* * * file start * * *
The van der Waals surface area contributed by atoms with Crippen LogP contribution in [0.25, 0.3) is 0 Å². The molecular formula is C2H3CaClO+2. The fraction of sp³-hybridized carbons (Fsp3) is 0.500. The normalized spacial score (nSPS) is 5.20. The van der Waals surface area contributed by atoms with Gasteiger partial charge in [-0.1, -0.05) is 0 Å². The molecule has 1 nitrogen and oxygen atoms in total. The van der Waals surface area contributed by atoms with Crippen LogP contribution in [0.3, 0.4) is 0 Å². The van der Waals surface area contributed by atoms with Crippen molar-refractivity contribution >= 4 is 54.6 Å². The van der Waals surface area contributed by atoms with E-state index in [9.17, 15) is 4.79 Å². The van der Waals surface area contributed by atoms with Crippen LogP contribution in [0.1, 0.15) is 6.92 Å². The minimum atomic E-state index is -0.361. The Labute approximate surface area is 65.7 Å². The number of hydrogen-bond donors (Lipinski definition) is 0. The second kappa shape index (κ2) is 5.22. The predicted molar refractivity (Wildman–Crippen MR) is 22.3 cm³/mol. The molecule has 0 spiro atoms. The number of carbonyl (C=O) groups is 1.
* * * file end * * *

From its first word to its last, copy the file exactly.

The van der Waals surface area contributed by atoms with Crippen LogP contribution in [0.25, 0.3) is 0 Å². The molecular formula is C2H3CaClO+2. The fraction of sp³-hybridized carbons (Fsp3) is 0.500. The normalized spacial score (nSPS) is 5.20. The van der Waals surface area contributed by atoms with Gasteiger partial charge in [-0.1, -0.05) is 0 Å². The molecule has 1 nitrogen and oxygen atoms in total. The van der Waals surface area contributed by atoms with Crippen LogP contribution in [0.3, 0.4) is 0 Å². The van der Waals surface area contributed by atoms with Crippen molar-refractivity contribution >= 4 is 54.6 Å². The van der Waals surface area contributed by atoms with E-state index in [9.17, 15) is 4.79 Å². The van der Waals surface area contributed by atoms with Crippen LogP contribution in [0.1, 0.15) is 6.92 Å². The minimum atomic E-state index is -0.361. The Labute approximate surface area is 65.7 Å². The number of hydrogen-bond donors (Lipinski definition) is 0. The second kappa shape index (κ2) is 5.22. The predicted molar refractivity (Wildman–Crippen MR) is 22.3 cm³/mol. The molecule has 0 spiro atoms. The number of carbonyl (C=O) groups is 1.